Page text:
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  • Roland Atelier AT60SL from eBay

    Hello, just received my new Roland Atelier 60SL from a seller on eBay. Waited quite a while to find the right one, and took AndyGs advice. While I was looking for an 80SL the cost didn't justify still costing thousands compared to the 60SL which cost me £305. There was one on eBay just before Christmas for £300 and one just after for £230, but both of them looked as though they were being kept in a garage.

    Anyway I am looking forward to learning the Atelier, I won't need another for quite some years. There is no need for me to buy an 80SL which is just overkill anyway in a flat (Apartment) At some point I will look for pre-set disks, but will start to learn the organ fora few weeks before starting to teach with it. The eBay seller is really genuine, and twice before I have bought organs paid for them, then the sellers have sent my money back to sell them for more money.

    This time I got a genuine seller who is a member of the organ forum.

    I do still have my Hammond XH-200 which has been set up with a Content EXP-440 and GrandOrgue, but the other day pressed something on the organ and now cannot get the sound back for external midid devices, I think it is to do with channelling. I would really love to know how to run both the external midi devices through my Hammond with sound and change back to the Hammond without loosing sound.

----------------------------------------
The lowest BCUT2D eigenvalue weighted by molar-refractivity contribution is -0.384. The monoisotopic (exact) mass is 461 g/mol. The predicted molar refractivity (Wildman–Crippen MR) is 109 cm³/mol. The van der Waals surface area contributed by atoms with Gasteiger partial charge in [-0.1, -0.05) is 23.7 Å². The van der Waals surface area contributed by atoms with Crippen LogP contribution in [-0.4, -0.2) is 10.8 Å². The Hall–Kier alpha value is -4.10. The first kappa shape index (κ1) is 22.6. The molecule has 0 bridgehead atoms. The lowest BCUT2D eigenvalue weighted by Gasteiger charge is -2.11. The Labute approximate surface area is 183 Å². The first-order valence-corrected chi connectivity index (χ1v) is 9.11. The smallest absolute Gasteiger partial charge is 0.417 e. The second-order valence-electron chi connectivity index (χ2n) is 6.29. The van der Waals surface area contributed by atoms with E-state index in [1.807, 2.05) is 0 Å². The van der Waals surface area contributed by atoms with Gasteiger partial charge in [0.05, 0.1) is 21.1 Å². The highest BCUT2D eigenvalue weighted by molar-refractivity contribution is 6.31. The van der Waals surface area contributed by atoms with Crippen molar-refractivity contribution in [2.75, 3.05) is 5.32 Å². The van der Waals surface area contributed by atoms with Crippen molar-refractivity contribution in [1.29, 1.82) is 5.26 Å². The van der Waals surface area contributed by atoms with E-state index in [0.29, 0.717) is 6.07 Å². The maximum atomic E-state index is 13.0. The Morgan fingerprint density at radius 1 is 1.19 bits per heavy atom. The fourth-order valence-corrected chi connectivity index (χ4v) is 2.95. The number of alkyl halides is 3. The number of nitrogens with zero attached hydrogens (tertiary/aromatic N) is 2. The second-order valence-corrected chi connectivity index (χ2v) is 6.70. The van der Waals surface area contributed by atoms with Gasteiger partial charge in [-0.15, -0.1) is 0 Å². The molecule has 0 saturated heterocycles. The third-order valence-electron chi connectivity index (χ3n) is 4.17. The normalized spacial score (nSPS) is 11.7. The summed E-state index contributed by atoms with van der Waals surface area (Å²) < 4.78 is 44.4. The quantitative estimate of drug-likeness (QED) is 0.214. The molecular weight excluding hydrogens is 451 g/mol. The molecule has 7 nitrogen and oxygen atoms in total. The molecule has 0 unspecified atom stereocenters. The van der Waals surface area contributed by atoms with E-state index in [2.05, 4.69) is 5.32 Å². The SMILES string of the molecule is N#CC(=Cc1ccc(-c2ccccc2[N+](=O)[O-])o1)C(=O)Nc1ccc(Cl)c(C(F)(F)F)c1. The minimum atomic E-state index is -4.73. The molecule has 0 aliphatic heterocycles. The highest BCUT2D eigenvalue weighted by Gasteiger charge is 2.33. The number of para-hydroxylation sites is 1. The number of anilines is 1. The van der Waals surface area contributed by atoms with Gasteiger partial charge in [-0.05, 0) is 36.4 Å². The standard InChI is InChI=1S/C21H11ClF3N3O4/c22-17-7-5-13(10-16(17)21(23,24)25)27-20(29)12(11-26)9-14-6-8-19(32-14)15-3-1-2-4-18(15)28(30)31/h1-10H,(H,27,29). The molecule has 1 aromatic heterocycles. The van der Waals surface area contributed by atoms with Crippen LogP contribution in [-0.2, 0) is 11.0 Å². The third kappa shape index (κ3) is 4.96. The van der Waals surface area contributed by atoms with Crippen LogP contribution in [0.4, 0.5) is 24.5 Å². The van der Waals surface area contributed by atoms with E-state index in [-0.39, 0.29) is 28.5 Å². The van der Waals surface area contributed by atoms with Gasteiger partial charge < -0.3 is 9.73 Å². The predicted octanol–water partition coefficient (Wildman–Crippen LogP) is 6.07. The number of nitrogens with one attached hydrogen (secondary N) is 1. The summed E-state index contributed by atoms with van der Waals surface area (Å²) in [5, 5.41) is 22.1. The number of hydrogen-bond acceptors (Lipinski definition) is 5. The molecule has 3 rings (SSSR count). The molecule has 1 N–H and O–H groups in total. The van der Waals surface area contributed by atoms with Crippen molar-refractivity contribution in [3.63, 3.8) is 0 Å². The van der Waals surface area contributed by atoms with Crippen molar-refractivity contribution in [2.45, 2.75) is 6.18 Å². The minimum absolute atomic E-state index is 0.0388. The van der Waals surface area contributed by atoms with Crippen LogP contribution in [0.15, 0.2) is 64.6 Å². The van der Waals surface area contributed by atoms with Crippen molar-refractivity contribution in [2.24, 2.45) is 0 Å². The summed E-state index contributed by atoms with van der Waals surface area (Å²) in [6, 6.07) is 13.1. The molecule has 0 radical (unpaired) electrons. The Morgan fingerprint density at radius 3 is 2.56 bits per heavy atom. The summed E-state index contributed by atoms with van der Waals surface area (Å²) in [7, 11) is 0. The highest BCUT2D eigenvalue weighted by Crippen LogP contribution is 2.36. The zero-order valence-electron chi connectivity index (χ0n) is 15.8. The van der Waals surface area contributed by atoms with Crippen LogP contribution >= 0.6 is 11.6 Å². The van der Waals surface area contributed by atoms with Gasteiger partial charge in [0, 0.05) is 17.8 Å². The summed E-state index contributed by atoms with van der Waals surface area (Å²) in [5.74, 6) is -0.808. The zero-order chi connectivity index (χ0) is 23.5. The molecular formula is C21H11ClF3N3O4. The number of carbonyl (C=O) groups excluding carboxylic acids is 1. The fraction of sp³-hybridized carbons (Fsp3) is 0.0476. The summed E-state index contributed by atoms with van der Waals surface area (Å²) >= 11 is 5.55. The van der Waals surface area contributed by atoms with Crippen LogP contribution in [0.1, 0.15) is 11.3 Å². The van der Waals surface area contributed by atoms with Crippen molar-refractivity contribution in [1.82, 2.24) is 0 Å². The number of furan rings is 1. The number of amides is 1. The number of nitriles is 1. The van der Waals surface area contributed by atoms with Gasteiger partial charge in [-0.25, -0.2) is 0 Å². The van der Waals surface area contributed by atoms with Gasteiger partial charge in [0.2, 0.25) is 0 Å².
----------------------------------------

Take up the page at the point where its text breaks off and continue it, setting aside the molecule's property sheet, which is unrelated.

Anyway, I will learn my AT60SL. Shame I had to sell my Bohm 280CT which stopped working, but then I sold my AT30-R for the price of the 60SL so won in the end, any performance editing tips for the 60SL would be gratefully appreciated.
    Attached Files

  • #2
    Looks good, I'm sure you'll have lots of fun with it!

    I should have some copies of AT90SL disks somewhere, I'll try to find them. In theory, they should work on your 60SL, with the organ using the sounds that it does have and substituting sounds for those that are only on the 90SL. If I can find them, I can email them to you and you can then copy them to floppy. You might need a USB floppy drive for that, of course, around a fiver on Amazon last time I bought one.